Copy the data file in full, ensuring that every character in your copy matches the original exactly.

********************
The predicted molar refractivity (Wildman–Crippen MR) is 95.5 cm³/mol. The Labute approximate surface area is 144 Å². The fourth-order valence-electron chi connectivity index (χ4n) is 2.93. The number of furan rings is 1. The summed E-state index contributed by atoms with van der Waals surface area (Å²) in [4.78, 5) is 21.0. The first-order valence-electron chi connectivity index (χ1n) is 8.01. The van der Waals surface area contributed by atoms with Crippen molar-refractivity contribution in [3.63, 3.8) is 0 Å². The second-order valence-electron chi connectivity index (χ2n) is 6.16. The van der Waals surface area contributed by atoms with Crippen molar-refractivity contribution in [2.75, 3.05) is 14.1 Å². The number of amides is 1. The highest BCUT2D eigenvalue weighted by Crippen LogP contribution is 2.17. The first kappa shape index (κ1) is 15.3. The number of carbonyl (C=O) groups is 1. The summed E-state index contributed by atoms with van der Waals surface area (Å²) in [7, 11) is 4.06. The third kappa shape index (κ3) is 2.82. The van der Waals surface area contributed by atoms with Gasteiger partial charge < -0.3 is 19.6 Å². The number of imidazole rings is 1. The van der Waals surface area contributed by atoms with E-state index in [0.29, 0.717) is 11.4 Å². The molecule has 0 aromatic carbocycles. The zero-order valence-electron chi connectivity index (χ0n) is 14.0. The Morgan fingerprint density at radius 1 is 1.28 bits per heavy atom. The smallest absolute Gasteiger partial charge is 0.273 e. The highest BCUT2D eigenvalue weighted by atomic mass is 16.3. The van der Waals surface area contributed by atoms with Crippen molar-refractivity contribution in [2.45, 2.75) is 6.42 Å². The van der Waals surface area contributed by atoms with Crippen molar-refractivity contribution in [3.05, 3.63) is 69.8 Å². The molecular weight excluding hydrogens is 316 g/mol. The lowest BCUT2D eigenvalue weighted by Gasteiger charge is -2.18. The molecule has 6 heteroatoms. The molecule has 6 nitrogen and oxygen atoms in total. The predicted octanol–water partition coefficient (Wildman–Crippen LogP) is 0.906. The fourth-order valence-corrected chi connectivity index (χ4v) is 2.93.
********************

The predicted molar refractivity (Wildman–Crippen MR) is 95.5 cm³/mol. The Labute approximate surface area is 144 Å². The fourth-order valence-electron chi connectivity index (χ4n) is 2.93. The number of furan rings is 1. The summed E-state index contributed by atoms with van der Waals surface area (Å²) in [4.78, 5) is 21.0. The first-order valence-electron chi connectivity index (χ1n) is 8.01. The van der Waals surface area contributed by atoms with Crippen molar-refractivity contribution in [3.63, 3.8) is 0 Å². The second-order valence-electron chi connectivity index (χ2n) is 6.16. The van der Waals surface area contributed by atoms with Crippen molar-refractivity contribution in [2.75, 3.05) is 14.1 Å². The number of amides is 1. The highest BCUT2D eigenvalue weighted by Crippen LogP contribution is 2.17. The first kappa shape index (κ1) is 15.3. The number of carbonyl (C=O) groups is 1. The summed E-state index contributed by atoms with van der Waals surface area (Å²) in [7, 11) is 4.06. The third kappa shape index (κ3) is 2.82. The van der Waals surface area contributed by atoms with Gasteiger partial charge < -0.3 is 19.6 Å². The number of imidazole rings is 1. The van der Waals surface area contributed by atoms with E-state index in [0.29, 0.717) is 11.4 Å². The molecule has 0 aromatic carbocycles. The zero-order valence-electron chi connectivity index (χ0n) is 14.0. The Morgan fingerprint density at radius 1 is 1.28 bits per heavy atom. The smallest absolute Gasteiger partial charge is 0.273 e. The highest BCUT2D eigenvalue weighted by atomic mass is 16.3. The van der Waals surface area contributed by atoms with Crippen molar-refractivity contribution in [2.45, 2.75) is 6.42 Å². The van der Waals surface area contributed by atoms with Crippen molar-refractivity contribution in [3.05, 3.63) is 69.8 Å². The molecular weight excluding hydrogens is 316 g/mol. The lowest BCUT2D eigenvalue weighted by Gasteiger charge is -2.18. The molecule has 6 heteroatoms. The molecule has 6 nitrogen and oxygen atoms in total. The predicted octanol–water partition coefficient (Wildman–Crippen LogP) is 0.906. The fourth-order valence-corrected chi connectivity index (χ4v) is 2.93.